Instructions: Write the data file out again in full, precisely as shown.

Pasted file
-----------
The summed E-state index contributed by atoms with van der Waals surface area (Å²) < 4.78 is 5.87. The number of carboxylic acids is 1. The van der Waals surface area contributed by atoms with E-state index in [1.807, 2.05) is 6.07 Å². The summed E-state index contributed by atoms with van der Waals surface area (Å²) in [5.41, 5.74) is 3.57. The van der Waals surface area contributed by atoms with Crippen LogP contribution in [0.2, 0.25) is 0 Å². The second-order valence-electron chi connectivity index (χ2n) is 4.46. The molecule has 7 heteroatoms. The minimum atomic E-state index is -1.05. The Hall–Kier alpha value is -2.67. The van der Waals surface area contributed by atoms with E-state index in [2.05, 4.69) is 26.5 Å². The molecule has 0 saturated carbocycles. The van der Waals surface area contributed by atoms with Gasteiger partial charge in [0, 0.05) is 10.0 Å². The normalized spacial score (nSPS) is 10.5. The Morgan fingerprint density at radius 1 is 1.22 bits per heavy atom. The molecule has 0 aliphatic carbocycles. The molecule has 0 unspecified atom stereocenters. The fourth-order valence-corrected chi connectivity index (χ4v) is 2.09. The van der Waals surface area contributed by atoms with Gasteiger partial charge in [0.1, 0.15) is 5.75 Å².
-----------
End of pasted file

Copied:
The summed E-state index contributed by atoms with van der Waals surface area (Å²) < 4.78 is 5.87. The number of carboxylic acids is 1. The van der Waals surface area contributed by atoms with E-state index in [1.807, 2.05) is 6.07 Å². The summed E-state index contributed by atoms with van der Waals surface area (Å²) in [5.41, 5.74) is 3.57. The van der Waals surface area contributed by atoms with Crippen LogP contribution in [0.2, 0.25) is 0 Å². The second-order valence-electron chi connectivity index (χ2n) is 4.46. The molecule has 7 heteroatoms. The minimum atomic E-state index is -1.05. The Hall–Kier alpha value is -2.67. The van der Waals surface area contributed by atoms with E-state index in [2.05, 4.69) is 26.5 Å². The molecule has 0 saturated carbocycles. The van der Waals surface area contributed by atoms with Gasteiger partial charge in [0, 0.05) is 10.0 Å². The normalized spacial score (nSPS) is 10.5. The Morgan fingerprint density at radius 1 is 1.22 bits per heavy atom. The molecule has 0 aliphatic carbocycles. The molecule has 0 unspecified atom stereocenters. The fourth-order valence-corrected chi connectivity index (χ4v) is 2.09. The van der Waals surface area contributed by atoms with Gasteiger partial charge in [0.1, 0.15) is 5.75 Å².